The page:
clicks on the floor or worse, is lost.

Seems like such a tiny thing,
like air moved by a butterfly wing
can build a breeze, become wind,
toss trees or fan a fire’s loss.
Rain spills, soaks hills,
runs downstream, overflows,
destroys dreams.

So it seems in a relationship,
unraveling begins from within—
a word spoken or left unsaid,
a heart  broken, a turn of the head.
Missed cues accrue and a bond
becomes undone.

Yet sun and tides will rise,
a wound heals then renews.
After roses bloom with stems cut,
a bud forms along with thorns,
unfurls, spills perfume, soon fills
the darkest heart with stars and moon
unraveling into spring.

Lorraine Walker Williams

Two Braids: A Sestina

Her child’s hair wet from the shower,
the mother’s fingers caress her head,
comb out tangles, separate
long strands, twist one on another.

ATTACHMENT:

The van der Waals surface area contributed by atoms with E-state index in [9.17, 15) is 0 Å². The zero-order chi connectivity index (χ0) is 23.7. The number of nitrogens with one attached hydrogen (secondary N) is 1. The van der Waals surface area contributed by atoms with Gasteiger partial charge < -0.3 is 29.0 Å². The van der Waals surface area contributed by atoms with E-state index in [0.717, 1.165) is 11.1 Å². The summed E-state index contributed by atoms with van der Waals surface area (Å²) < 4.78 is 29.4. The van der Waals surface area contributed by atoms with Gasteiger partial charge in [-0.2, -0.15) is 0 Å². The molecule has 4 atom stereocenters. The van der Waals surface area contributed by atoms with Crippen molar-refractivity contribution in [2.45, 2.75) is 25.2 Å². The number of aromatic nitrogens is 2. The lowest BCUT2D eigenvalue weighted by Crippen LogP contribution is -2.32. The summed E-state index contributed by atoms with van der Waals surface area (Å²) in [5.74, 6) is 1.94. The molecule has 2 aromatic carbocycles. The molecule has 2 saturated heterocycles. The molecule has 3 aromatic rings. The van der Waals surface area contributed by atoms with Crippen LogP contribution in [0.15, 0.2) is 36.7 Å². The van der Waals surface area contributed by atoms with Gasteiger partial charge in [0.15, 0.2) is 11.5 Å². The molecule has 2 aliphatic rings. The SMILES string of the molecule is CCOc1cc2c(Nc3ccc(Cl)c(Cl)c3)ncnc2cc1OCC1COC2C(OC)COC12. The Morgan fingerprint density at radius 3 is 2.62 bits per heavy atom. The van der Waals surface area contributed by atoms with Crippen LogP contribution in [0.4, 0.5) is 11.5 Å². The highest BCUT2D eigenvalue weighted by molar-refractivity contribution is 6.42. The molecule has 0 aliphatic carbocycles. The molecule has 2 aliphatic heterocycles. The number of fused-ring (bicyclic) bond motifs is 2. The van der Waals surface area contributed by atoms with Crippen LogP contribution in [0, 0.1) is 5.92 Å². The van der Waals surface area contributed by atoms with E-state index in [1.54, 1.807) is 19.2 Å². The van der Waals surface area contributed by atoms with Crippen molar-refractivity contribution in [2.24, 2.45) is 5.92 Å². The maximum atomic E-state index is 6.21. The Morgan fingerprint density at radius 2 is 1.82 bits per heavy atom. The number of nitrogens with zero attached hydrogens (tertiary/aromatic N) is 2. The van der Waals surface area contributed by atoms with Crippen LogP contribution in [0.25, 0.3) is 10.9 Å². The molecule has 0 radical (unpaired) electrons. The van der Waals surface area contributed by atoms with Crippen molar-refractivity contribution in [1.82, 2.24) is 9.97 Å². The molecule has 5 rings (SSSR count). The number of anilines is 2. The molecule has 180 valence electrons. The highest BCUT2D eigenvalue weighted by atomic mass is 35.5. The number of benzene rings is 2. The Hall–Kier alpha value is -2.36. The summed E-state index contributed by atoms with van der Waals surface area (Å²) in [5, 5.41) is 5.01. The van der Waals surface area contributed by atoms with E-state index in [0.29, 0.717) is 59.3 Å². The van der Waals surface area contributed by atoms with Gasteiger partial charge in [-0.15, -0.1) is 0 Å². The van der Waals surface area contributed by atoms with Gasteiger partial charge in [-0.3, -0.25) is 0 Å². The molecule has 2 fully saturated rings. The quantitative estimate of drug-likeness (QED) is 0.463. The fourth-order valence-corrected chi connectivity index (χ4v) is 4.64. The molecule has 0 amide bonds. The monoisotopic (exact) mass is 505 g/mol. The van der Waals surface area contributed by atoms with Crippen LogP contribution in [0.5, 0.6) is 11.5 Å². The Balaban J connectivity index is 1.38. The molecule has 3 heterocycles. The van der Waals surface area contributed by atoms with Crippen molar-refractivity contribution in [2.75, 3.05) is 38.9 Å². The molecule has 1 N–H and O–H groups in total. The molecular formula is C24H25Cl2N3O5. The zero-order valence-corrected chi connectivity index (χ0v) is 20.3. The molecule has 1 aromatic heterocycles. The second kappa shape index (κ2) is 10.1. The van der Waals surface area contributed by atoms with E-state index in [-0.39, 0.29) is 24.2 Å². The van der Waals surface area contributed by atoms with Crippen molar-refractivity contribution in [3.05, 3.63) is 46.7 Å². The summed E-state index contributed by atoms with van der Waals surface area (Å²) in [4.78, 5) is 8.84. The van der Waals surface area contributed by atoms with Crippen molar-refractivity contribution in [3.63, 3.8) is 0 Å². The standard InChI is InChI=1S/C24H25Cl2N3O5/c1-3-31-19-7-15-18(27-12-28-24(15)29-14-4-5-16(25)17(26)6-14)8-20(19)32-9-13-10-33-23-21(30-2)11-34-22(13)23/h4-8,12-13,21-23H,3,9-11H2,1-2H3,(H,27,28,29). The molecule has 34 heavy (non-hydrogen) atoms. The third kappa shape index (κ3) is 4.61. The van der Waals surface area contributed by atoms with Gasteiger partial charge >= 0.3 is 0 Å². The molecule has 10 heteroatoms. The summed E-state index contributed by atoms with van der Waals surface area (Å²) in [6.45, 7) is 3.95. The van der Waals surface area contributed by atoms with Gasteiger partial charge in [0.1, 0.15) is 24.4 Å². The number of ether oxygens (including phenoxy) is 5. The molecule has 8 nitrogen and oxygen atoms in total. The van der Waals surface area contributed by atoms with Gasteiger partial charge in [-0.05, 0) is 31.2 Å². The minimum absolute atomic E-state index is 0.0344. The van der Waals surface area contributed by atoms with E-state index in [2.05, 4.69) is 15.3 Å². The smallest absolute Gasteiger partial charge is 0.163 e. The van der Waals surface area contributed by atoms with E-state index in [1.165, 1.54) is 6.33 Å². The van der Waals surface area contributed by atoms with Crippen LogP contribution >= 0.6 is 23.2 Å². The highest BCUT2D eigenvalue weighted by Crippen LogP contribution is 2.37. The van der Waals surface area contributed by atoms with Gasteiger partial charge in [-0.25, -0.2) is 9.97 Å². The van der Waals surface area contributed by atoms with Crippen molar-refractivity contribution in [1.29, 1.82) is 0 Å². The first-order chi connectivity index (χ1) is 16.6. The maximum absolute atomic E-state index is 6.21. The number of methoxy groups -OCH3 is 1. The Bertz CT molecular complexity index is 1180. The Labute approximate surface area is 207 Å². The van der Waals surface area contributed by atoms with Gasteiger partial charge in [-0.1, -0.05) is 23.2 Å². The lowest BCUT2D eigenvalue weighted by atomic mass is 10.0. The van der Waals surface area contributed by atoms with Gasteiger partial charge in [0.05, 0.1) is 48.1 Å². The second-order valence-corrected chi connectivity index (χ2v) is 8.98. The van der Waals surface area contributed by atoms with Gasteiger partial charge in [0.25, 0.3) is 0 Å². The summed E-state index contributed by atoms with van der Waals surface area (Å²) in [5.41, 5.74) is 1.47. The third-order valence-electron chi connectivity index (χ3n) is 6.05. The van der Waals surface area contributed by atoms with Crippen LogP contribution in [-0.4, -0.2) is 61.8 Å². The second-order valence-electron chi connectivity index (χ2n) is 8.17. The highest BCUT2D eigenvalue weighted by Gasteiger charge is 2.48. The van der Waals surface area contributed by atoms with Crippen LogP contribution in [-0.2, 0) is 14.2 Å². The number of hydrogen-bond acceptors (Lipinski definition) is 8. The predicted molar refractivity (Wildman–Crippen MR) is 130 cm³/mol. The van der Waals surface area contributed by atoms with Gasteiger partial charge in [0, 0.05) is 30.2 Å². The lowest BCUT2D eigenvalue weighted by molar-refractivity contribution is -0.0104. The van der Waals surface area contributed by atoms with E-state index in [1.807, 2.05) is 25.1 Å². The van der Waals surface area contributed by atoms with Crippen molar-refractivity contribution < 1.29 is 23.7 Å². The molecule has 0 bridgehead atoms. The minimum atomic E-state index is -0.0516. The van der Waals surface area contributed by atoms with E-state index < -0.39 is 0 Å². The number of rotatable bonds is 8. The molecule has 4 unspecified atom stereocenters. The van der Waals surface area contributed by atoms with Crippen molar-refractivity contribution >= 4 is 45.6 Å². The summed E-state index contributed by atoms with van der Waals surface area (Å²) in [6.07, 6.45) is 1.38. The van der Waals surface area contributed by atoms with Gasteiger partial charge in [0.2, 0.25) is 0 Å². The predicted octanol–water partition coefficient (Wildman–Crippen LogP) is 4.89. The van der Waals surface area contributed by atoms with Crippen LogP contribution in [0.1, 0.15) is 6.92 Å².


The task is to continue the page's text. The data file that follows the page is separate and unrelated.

The child holds her head still
as braiding rhythm repeats.

Her grandmother watches a pattern repeat,
brushing her daughter’s hair after a shower,
wrapping her close, wanting time to stand still.
Soap clean, she kisses her head.
Her child grows, years fold one to another,
mother and child like two braids, separate,
like sun and falling rain separate.
Days and seasons repeat,
streaming one to another.
Clouds, heavy with rain before a shower,
undone like braids on the head.
Hair falls free, air becomes still.

 Grandmother’s hands still
remember silk strands separate
like moonlight on water at the head
of the bay. Wave after wave repeats
tide’s ebb and flow, showers
starlight from night.  Other

voices summon the days, other
dreams fade from light, still
the grandmother showers
love on the child, cannot separate
the braid she weaves and repeats
through time and space in her head
to breath’s rise and fall of the child’s head.
Distance carries one away from the other.
The braid spins out, rhythm repeats
flutters on feathered wings. Still,
their hearts never unravel or separate,
love steady as rain in a shower

forms a rainbow, shines on the child’s head still.
A mother separates one fine strand from another,
fresh from the shower, braid upon braid repeats.

Lorraine Walker Williams